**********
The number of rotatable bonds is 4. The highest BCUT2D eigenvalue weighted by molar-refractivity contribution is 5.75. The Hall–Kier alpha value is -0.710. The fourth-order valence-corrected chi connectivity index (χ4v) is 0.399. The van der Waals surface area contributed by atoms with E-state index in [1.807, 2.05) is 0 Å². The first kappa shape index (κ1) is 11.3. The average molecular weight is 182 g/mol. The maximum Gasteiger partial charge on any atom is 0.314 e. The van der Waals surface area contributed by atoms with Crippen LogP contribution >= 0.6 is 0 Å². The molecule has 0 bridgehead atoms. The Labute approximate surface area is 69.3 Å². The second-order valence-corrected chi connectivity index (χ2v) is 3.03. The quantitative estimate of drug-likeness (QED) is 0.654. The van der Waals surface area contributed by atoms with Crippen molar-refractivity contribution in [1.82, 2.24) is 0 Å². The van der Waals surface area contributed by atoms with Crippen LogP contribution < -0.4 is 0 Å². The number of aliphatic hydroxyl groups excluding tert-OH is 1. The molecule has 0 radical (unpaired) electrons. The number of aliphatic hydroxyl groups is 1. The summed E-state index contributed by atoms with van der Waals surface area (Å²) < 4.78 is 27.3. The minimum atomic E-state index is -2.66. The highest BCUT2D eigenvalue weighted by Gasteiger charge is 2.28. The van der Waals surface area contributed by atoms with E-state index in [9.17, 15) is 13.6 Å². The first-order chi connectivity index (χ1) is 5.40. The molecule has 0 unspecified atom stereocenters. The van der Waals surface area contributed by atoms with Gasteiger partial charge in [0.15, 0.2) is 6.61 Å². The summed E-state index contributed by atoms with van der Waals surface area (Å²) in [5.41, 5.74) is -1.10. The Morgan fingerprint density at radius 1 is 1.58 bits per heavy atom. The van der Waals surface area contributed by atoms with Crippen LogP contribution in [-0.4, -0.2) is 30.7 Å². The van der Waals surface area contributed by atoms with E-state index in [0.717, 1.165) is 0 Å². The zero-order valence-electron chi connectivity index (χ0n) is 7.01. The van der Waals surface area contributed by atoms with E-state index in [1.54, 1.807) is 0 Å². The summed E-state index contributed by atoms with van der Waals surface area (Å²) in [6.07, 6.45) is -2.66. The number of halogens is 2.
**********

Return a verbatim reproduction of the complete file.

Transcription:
The number of rotatable bonds is 4. The highest BCUT2D eigenvalue weighted by molar-refractivity contribution is 5.75. The Hall–Kier alpha value is -0.710. The fourth-order valence-corrected chi connectivity index (χ4v) is 0.399. The van der Waals surface area contributed by atoms with E-state index in [1.807, 2.05) is 0 Å². The first kappa shape index (κ1) is 11.3. The average molecular weight is 182 g/mol. The maximum Gasteiger partial charge on any atom is 0.314 e. The van der Waals surface area contributed by atoms with Crippen LogP contribution >= 0.6 is 0 Å². The molecule has 0 bridgehead atoms. The Labute approximate surface area is 69.3 Å². The second-order valence-corrected chi connectivity index (χ2v) is 3.03. The quantitative estimate of drug-likeness (QED) is 0.654. The van der Waals surface area contributed by atoms with Crippen molar-refractivity contribution in [1.82, 2.24) is 0 Å². The van der Waals surface area contributed by atoms with Crippen LogP contribution < -0.4 is 0 Å². The number of aliphatic hydroxyl groups excluding tert-OH is 1. The molecule has 0 radical (unpaired) electrons. The number of aliphatic hydroxyl groups is 1. The summed E-state index contributed by atoms with van der Waals surface area (Å²) < 4.78 is 27.3. The minimum atomic E-state index is -2.66. The highest BCUT2D eigenvalue weighted by Gasteiger charge is 2.28. The van der Waals surface area contributed by atoms with E-state index in [9.17, 15) is 13.6 Å². The first-order chi connectivity index (χ1) is 5.40. The molecule has 0 unspecified atom stereocenters. The van der Waals surface area contributed by atoms with Gasteiger partial charge in [0.15, 0.2) is 6.61 Å². The summed E-state index contributed by atoms with van der Waals surface area (Å²) in [5.41, 5.74) is -1.10. The Morgan fingerprint density at radius 1 is 1.58 bits per heavy atom. The van der Waals surface area contributed by atoms with Crippen LogP contribution in [-0.4, -0.2) is 30.7 Å². The van der Waals surface area contributed by atoms with E-state index in [0.717, 1.165) is 0 Å². The zero-order valence-electron chi connectivity index (χ0n) is 7.01. The van der Waals surface area contributed by atoms with E-state index in [1.54, 1.807) is 0 Å². The summed E-state index contributed by atoms with van der Waals surface area (Å²) in [6.07, 6.45) is -2.66. The number of halogens is 2.